Forty-two years ago, will never arrive
In time for me to catch it, which light when
It does get here may find that there is not
Anyone left alive
To run from side to side in a late night train
Admiring it and adding noughts in vain.

Soap Suds
This brand of soap has the same smell as once in the big
House he visited when he was eight: the walls of the bathroom open
To reveal a lawn where a great yellow ball rolls back through a hoop
To rest at the head of a mallet held in the hands of a child.

And these were the joys of that house: a tower with a telescope;
Two great faded globes, one of the earth, one of the stars;
A stuffed black dog in the hall; a walled garden with bees;
A rabbit warren; a rockery; a vine under glass; the sea.

To which he has now returned. The day of course is fine
And a grown-up voice cries Play! The mallet slowly swings,
Then crack, a great gong booms from the dog-dark hall and the ball
Skims forward through the hoop and then through the next and then

Through hoops where no hoops were and each dissolves in turn
And the grass has grown head-high and an angry voice cries Play!
But the ball is lost and the mallet slipped long since from the hands
Under the running tap that are not the hands of a child.

The Span of a Man
The span of a man's life is a measured hundred years,
Yet half is lost to night
And of his waking time,
Callow youth and hoary age claim a share;
His prime is spent in servitude, suffering
The anguish of estrangement and disease.
Where do men find happiness
In life less certain and more transient than the waves?

Life is a rough uncertain wave,
The splendour of youth si a transient bloom.
Fortune is imagination’s whim.
Pleasure flashes like lightning during the rains.
Even fond embraces of beloved arms
Do not rest long in their show of love.
Meditate then on the highest Brahman
To cross beyond this sea of worldly dread.
                                Bhartrihari, translated from the Sanskrit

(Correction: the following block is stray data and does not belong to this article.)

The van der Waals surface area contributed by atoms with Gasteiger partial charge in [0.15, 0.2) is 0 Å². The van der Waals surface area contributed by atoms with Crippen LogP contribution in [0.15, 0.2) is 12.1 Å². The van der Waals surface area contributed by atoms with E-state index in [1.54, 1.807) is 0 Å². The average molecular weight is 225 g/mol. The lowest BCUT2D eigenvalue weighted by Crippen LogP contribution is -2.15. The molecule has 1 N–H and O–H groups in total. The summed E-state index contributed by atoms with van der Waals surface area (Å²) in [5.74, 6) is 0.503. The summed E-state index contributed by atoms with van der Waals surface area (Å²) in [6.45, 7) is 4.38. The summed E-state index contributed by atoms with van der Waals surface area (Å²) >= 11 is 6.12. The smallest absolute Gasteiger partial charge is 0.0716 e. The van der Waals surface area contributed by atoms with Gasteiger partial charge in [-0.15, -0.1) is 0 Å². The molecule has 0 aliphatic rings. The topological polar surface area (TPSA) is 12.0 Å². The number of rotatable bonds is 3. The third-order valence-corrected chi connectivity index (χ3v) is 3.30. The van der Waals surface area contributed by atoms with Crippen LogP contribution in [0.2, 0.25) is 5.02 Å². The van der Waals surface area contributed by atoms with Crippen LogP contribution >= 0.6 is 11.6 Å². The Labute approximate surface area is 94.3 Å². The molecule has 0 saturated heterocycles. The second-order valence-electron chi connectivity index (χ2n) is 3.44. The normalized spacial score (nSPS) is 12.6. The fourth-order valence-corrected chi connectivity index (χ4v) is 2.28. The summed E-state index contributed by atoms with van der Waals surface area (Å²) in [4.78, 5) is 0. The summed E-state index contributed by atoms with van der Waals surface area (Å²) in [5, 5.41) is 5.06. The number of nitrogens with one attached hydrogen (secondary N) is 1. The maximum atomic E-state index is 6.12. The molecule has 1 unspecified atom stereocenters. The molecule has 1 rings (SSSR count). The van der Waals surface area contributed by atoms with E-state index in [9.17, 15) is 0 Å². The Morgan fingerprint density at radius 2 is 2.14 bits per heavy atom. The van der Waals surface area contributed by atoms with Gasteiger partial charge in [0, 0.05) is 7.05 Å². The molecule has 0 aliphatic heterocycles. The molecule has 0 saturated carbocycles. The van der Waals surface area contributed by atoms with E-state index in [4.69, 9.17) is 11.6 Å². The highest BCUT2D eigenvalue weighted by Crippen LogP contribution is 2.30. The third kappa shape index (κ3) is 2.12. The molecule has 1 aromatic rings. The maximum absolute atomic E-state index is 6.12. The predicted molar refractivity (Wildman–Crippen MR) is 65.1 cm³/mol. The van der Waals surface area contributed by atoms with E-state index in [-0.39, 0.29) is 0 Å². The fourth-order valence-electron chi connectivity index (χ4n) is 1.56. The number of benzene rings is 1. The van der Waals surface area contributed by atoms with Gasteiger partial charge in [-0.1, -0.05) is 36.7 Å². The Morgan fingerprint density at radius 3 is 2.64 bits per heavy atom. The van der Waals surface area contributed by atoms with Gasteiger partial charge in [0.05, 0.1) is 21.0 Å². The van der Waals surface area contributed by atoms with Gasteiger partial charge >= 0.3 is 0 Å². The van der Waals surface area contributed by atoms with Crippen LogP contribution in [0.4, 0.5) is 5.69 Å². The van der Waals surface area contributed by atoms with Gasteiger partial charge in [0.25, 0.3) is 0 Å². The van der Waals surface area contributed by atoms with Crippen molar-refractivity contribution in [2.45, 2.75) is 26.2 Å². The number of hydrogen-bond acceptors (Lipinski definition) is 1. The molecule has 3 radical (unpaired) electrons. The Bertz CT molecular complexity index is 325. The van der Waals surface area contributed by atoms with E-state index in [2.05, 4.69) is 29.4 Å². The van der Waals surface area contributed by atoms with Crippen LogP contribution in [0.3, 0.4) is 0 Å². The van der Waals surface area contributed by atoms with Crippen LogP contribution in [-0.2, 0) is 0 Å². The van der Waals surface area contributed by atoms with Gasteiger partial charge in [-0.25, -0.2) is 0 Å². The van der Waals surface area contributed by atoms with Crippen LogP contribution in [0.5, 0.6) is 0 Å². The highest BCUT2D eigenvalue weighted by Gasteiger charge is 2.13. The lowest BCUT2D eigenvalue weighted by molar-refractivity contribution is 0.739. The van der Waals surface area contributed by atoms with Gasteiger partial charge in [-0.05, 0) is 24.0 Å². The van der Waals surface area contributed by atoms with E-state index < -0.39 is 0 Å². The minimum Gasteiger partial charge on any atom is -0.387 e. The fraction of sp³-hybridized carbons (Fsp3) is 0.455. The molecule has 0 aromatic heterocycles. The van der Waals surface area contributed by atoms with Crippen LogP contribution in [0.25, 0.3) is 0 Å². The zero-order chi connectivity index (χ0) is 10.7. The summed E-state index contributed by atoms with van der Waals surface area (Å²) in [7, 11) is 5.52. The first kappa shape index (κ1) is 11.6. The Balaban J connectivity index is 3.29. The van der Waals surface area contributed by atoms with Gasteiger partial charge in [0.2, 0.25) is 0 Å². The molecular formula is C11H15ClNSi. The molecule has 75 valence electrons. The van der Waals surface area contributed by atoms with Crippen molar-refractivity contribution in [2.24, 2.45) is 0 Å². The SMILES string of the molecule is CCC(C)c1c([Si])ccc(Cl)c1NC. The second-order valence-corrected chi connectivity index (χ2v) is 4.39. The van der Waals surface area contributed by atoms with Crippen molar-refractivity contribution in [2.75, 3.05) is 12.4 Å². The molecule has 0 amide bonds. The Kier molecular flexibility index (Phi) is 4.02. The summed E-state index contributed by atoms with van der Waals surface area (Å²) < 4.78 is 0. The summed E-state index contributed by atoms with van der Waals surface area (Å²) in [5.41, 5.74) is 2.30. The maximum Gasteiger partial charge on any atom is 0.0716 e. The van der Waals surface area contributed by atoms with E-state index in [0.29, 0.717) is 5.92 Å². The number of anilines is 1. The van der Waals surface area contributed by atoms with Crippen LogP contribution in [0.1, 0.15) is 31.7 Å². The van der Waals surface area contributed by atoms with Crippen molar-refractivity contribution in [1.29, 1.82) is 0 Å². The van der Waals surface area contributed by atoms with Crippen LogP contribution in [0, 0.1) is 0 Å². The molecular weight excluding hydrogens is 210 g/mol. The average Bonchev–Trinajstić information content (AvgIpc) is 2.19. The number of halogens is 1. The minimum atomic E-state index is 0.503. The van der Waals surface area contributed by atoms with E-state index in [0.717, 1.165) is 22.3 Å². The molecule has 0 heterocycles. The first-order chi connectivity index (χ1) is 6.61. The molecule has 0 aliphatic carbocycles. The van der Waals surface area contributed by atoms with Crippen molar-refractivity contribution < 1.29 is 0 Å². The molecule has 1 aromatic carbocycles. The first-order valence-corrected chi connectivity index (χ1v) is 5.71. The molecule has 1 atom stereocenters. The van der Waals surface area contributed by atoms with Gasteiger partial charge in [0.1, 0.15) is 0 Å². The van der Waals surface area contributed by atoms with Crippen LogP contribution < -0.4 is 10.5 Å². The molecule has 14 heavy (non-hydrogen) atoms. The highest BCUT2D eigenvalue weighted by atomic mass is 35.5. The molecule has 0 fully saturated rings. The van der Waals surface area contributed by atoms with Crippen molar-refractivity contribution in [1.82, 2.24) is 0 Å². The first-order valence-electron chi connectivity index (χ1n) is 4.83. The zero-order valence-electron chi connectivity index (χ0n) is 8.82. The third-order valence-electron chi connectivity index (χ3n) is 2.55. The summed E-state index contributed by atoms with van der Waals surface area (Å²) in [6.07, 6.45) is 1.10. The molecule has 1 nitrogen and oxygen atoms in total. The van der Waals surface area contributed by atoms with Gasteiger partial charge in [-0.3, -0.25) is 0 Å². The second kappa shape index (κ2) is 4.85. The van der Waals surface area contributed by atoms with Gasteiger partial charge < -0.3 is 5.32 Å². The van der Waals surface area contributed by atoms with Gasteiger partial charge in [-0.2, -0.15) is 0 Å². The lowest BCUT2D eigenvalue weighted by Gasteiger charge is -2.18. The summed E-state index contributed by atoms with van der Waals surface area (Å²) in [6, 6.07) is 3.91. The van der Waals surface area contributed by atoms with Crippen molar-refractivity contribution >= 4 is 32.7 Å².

Ode to the West Wind
O WILD West Wind, thou breath of Autumn's being—
Thou from whose unseen presence the leaves dead
Are driven, like ghosts from an enchanter fleeing, 
Yellow, and black, and pale, and hectic red,
Pestilence-stricken multitudes!—O thou
Who chariotest to their dark wintry bed 
The wingèd seeds, where they lie cold and low,
Each like a corpse within its grave, until
Thine azure sister of the Spring shall blow 
Her clarion o'er the dreaming earth, and fill
(Driving sweet buds like flocks to feed in air)
With living hues and odours plain and hill— 
Wild Spirit, which art moving everywhere—
Destroyer and Preserver—hear, O hear! 

Thou on whose stream, 'mid the steep sky's commotion,
 Loose clouds like earth's decaying leaves are shed,

Shook from the tangled boughs of Heaven and Ocean, 
Angels of rain and lightning! they are spread 
On the blue surface of thine airy surge,
Like the bright hair uplifted from the head

Of some fierce Mænad, ev'n from the dim verge 
Of the horizon to the zenith's height—
The locks of the approaching storm. Thou dirge 
Of the dying year, to which this closing night 
Will be the dome of a vast sepulchre,
Vaulted with all thy congregated might 
Of vapours, from whose solid atmosphere 
Black rain, and fire, and hail will burst:—O hear! 

Thou who didst waken from his summer-dreams
The blue Mediterranean, where he lay,
Lull'd by the coil of his crystalline streams, 
Beside a pumice isle in Baiæ's bay,
And saw in sleep old palaces and towers
Quivering within the wave's intenser day, 
All overgrown with azure moss, and flowers
So sweet, the sense faints picturing them! Thou
For whose path the Atlantic's level powers 
Cleave themselves into chasms, while far below
The sea-blooms and the oozy woods which wear
The sapless foliage of the ocean, know

Thy voice, and suddenly grow gray with fear
And tremble and despoil themselves:—O hear! 

If I were a dead leaf thou mightest bear;
If I were a swift cloud to fly with thee;
A wave to pant beneath thy power, and share

The impulse of thy strength, only less free
Than thou, O uncontrollable!—if even
I were as in my boyhood, and could be 
The comrade of thy wanderings over heaven,
As then, when to outstrip thy skiey speed
Scarce seem'd a vision,—I would ne'er have striven